BURLINGTON - "People are being forced to pay excessively high prices for the gas they need to get to work€¦Service stations have a right to make a profit. They just don€™t have a right to rip people off," said U.S. Sen. Bernie Sanders (I-VT) last week.
Sen. Sanders is circulating a document called "Report on the Profit Margins for Retail Unleaded Gasoline in Vermont" that uses OPIS data to show that gasoline profit margins in northwest Vermont at the end of June were double the national average. This discrepancy prompted the senator to call for a federal investigation by the Federal Trade Commission and the U.S. Department of Justice into "unusually high gas prices in northwestern Vermont," notes his website.
In looking at the Q2 data presented by Sanders, it appears that he has selectively focused on a moment in time. By taking a look at the end of Q1, OPIS reported on April 5 that gasoline prices were near their peak. The markup was 15.2 cents (and lower, 14.4 cents in VT). The April 5 issue also lists the top 25 markets to make a profit for the year thus far, which Burlington is not on. Retailers in Burlington, at best, saw roughly a 5-cent a gallon profit for Q1 €" not including credit card fees.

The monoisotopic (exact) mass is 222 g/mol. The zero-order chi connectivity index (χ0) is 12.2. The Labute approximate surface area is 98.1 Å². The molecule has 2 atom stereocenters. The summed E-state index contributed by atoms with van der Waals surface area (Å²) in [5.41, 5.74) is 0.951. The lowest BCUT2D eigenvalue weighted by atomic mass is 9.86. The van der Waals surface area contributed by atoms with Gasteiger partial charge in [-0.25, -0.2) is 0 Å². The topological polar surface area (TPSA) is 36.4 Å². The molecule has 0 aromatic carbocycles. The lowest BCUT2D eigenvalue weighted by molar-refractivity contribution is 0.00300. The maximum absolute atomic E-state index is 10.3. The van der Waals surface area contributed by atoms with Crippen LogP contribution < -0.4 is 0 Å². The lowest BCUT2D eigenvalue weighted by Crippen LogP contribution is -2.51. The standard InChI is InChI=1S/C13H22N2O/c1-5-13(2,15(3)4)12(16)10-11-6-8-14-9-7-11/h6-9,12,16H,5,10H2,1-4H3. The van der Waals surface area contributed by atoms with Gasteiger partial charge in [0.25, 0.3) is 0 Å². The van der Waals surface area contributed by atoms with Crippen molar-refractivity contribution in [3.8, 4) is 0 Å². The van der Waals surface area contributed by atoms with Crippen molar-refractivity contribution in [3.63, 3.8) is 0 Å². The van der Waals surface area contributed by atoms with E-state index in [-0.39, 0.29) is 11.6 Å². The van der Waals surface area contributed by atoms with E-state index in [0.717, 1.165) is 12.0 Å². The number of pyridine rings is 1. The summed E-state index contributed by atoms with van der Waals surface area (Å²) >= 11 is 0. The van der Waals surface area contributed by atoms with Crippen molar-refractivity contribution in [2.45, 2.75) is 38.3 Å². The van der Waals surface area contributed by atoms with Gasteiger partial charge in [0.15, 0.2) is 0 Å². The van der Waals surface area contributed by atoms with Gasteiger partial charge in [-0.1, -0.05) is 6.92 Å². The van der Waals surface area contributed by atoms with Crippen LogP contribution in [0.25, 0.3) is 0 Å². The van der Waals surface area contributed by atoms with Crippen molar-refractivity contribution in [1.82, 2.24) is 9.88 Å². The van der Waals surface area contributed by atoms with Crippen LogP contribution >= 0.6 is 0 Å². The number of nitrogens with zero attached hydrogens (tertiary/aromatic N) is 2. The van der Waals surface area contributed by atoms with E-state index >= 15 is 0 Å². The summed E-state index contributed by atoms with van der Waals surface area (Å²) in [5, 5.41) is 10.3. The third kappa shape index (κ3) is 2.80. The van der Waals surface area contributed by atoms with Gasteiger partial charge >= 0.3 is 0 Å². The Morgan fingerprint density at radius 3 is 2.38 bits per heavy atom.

"[Fuel] margins are constantly changing, gasoline markets are volatile and margins sometimes go the other way. Nearly every distributor or dealer I talk to has complained about periods of time when it is impossible to cover his or her costs. One thing that makes this industry so vulnerable to this type of analysis is its transparency. We post our prices on three-foot signs on the street for all to see, and you can get wholesale prices from many sources. The same is not true of other consumer products," Joe Choquette, spokesman for the Vermont Petroleum Association, told NACS Daily.
Choquette also clarified that Vermont and Burlington gasoline prices have continued to fall even as national and wholesale prices have increased. Furthermore, Sanders€™ analysis confuses gross margin with profit margin. It also accounts for state and federal taxes and a 1.5-cent per gallon transportation allowance, but not for credit card fees, distributor costs and the cost of running the station or store.